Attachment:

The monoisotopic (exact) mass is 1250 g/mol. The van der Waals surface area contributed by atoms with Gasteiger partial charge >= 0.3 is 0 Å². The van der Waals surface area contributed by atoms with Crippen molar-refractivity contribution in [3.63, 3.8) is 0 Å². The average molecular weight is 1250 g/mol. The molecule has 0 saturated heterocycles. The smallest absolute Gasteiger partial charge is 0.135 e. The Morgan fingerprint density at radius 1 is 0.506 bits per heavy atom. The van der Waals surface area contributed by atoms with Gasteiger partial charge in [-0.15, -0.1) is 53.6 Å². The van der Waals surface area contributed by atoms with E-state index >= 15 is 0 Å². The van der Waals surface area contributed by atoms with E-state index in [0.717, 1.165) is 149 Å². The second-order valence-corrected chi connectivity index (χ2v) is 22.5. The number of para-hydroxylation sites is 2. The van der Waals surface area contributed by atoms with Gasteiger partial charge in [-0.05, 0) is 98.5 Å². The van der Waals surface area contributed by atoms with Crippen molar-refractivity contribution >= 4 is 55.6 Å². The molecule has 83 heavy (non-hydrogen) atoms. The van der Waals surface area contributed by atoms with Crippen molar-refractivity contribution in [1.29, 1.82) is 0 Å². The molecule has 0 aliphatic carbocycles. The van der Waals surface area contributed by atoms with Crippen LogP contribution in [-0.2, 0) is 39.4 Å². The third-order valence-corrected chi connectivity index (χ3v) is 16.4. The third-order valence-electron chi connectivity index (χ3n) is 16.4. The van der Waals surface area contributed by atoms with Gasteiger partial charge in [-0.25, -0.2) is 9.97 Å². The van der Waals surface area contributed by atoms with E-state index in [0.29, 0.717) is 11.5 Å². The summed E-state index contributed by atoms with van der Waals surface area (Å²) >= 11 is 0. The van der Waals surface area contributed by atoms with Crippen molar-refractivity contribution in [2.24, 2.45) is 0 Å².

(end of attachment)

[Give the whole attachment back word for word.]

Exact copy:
The monoisotopic (exact) mass is 1250 g/mol. The van der Waals surface area contributed by atoms with Gasteiger partial charge >= 0.3 is 0 Å². The van der Waals surface area contributed by atoms with Crippen molar-refractivity contribution in [3.63, 3.8) is 0 Å². The average molecular weight is 1250 g/mol. The molecule has 0 saturated heterocycles. The smallest absolute Gasteiger partial charge is 0.135 e. The Morgan fingerprint density at radius 1 is 0.506 bits per heavy atom. The van der Waals surface area contributed by atoms with Gasteiger partial charge in [-0.15, -0.1) is 53.6 Å². The van der Waals surface area contributed by atoms with E-state index >= 15 is 0 Å². The van der Waals surface area contributed by atoms with E-state index in [0.717, 1.165) is 149 Å². The second-order valence-corrected chi connectivity index (χ2v) is 22.5. The number of para-hydroxylation sites is 2. The van der Waals surface area contributed by atoms with Gasteiger partial charge in [-0.05, 0) is 98.5 Å². The van der Waals surface area contributed by atoms with Crippen molar-refractivity contribution >= 4 is 55.6 Å². The molecule has 83 heavy (non-hydrogen) atoms. The van der Waals surface area contributed by atoms with Crippen molar-refractivity contribution in [1.29, 1.82) is 0 Å². The molecule has 0 aliphatic carbocycles. The van der Waals surface area contributed by atoms with Crippen LogP contribution in [-0.2, 0) is 39.4 Å². The third-order valence-corrected chi connectivity index (χ3v) is 16.4. The third-order valence-electron chi connectivity index (χ3n) is 16.4. The van der Waals surface area contributed by atoms with Gasteiger partial charge in [-0.25, -0.2) is 9.97 Å². The van der Waals surface area contributed by atoms with E-state index in [0.29, 0.717) is 11.5 Å². The summed E-state index contributed by atoms with van der Waals surface area (Å²) >= 11 is 0. The van der Waals surface area contributed by atoms with Crippen molar-refractivity contribution in [2.24, 2.45) is 0 Å².